Diabetic Retinopathy

Diabetic retinopathy is a complication of diabetes that affects the eyes. It's caused by damage to the blood vessels of the retina.

The condition can develop in anyone with type 1 or type 2 diabetes. Longer duration and uncontrolled diabetes are the greatest risk factor for developing diabetic retinopathy.

  • Spots or dark strings floating in your vision (floaters)
  • Blurred vision or vision loss
  • Dark or empty areas in your vision

When to see an eye doctor: If you have diabetes, see your eye doctor for a yearly eye exam with dilation even if your vision seems fine. Contact your eye doctor immediately if your vision becomes blurry, spotty, or hazy.

  • Vitreous hemorrhage
  • Retinal detachment
  • Glaucoma
  • Blindness

Over time, too much sugar in your blood can block tiny blood vessels of the retina, cutting off its blood supply.

As a result, new vessels grow, but they are fragile and eventually leaks leading to diabetic retinopathy.

There are two types of diabetic retinopathy:

  • Early diabetic retinopathy. In this more common form — called nonproliferative diabetic retinopathy (NPDR) — new blood vessels aren't growing (proliferating).
  • Advanced diabetic retinopathy-more severe type, known as proliferative diabetic retinopathy in which newly formed blood vessels leak.
  • Manage your diabetes with proper blood sugar level monitoring.
  • Glycosylated hemoglobin test, or hemoglobin A1C test, reflects your average blood sugar level for the two- to three-month period before the test. It should be under 7%.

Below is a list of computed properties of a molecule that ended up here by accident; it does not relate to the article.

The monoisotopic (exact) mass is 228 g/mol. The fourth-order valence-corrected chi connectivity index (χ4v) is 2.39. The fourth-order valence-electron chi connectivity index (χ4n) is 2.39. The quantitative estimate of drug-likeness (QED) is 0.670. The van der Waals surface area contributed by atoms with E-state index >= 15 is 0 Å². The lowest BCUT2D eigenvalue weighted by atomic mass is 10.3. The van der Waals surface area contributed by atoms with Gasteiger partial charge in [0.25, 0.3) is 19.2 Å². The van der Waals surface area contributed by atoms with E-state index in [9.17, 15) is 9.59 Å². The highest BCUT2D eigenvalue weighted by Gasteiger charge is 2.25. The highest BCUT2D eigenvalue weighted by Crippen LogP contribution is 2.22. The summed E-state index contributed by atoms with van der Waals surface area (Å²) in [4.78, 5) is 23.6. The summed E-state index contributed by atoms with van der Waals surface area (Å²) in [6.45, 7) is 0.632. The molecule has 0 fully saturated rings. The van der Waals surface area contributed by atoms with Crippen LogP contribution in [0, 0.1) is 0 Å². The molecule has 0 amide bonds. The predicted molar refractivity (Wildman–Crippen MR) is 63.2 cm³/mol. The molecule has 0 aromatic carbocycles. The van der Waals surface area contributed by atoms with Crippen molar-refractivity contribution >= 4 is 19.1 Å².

• Keep blood pressure and cholesterol under control.
  • Quit smoking.
  • Pay attention to vision changes.
  • Having diabetes for a long time or its poor control
  • High blood pressure and cholesterol level
  • Pregnancy
  • Tobacco use

How is it diagnosed?

  • A comprehensive dilated eye exam.
  • Optical coherence tomography (OCT) provides cross-sectional images of the retina that will help determine how much fluid, if any, has leaked into retinal tissue.
  • Fluorescein angiography-Examination of blood vessels of retina

How is it treated?

Early diabetic retinopathy

  • Might not need treatment right away.
  • Good blood sugar control can usually slow the progression.

Advanced diabetic retinopathy

  • Injecting medications into the eye of vascular endothelial growth factor inhibitors which help stop the growth of new blood vessels and decrease fluid buildup.
  • Photocoagulation -this laser treatment can stop or slow the leakage of blood and fluid in the eye.
  • Vitrectomy- A surgery to remove blood and other scars from the eye.

Consult with experienced Doctors

JNU is home to some of the most eminent doctors in the world, most of whom are pioneers in their respective arenas and are renowned for developing innovative and revolutionary procedures
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